Some observers on the other side of the controversy seem to presume that all groups labelled cults are persecuted and benign. They sometimes call negative reports of ex-members ‘atrocity tales’ (Bromley, Shupe, & Ventimiglia, 1979), a term that appears a priori to dismiss all criticism of cultic groups as fabrications or face-saving sour grapes.
In between these extremes of ‘see no evil’ and ‘see nothing but evil’ is a broad range of opinions. If these opinions are ever to rise to the level of knowledge, disputing parties must engage in sincere and substantive dialogue that recognises the need to phrase the issues as questions that are amenable to scientific research. Such research must be conducted as a co-ordinated programme of studies, not a hodgepodge of unrelated studies pursued by isolated researchers.
In closing, let me reiterate the proposition that I believe is central to the cult issue: Some groups may harm some people sometimes, and some groups may be more likely to harm people than other groups.
The so-called pro-cult-anti-cult debate really revolves around different judgement calls people make with regard to how many groups are at risk for harm, how much harm they contribute, what causes the harm, and what should be done about it. We must make judgement calls about such questions because we lack sufficient empirical data to resolve the disputes.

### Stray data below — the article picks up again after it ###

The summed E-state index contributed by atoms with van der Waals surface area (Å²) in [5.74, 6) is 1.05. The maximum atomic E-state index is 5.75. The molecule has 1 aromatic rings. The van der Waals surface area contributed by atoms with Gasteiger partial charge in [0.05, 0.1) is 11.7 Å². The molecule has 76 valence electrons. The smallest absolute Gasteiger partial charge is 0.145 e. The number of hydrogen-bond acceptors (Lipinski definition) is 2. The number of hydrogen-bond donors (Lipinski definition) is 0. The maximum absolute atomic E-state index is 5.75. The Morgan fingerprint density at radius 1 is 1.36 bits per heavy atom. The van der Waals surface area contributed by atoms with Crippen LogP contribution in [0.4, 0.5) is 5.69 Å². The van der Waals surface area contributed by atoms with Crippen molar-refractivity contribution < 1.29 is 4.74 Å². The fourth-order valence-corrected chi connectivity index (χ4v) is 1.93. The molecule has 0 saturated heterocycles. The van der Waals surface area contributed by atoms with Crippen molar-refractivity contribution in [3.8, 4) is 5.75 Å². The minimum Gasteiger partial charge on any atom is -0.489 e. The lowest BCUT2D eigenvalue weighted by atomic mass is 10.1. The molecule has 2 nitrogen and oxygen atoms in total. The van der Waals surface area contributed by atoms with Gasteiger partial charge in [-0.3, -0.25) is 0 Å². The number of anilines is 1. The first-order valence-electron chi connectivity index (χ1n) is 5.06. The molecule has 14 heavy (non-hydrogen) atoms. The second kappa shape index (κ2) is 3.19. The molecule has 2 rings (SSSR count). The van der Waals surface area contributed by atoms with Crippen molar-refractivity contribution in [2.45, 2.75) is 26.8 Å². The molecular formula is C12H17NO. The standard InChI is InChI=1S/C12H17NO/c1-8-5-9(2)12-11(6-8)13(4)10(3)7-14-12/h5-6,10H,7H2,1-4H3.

If we are to avoid replacing the closed-mindedness of high control groups with another form of closed-mindedness, in which we treat our opinions as facts, people on both sides of the cult dispute must acknowledge the following:
- Despite the commendable scientific research that has been conducted, much, maybe most, of what we think we know is opinion (however informed and reasonable it may be), not scientific fact.
- If we are to increase our scientific understanding of this phenomenon, we must put substantial resources into studying it scientifically in a co-ordinated way, not the usual academic route of each researcher working independently, chasing whatever question happens to grab his or her fancy.
- We must be willing to change our opinions as scientific knowledge increases.
As we struggle to increase our scientific knowledge, we must try to help hurt people and forewarn those as yet unaffected, especially youth, as best as we can. But we should do this with a humility that permits us to continue to learn, even as we teach and counsel.
– Source: Cults, Psychological Manipulation and Society: International Perspectives ISKCON Communications Journal, Dec. 1999. [Link leads to article at the Internet Archive]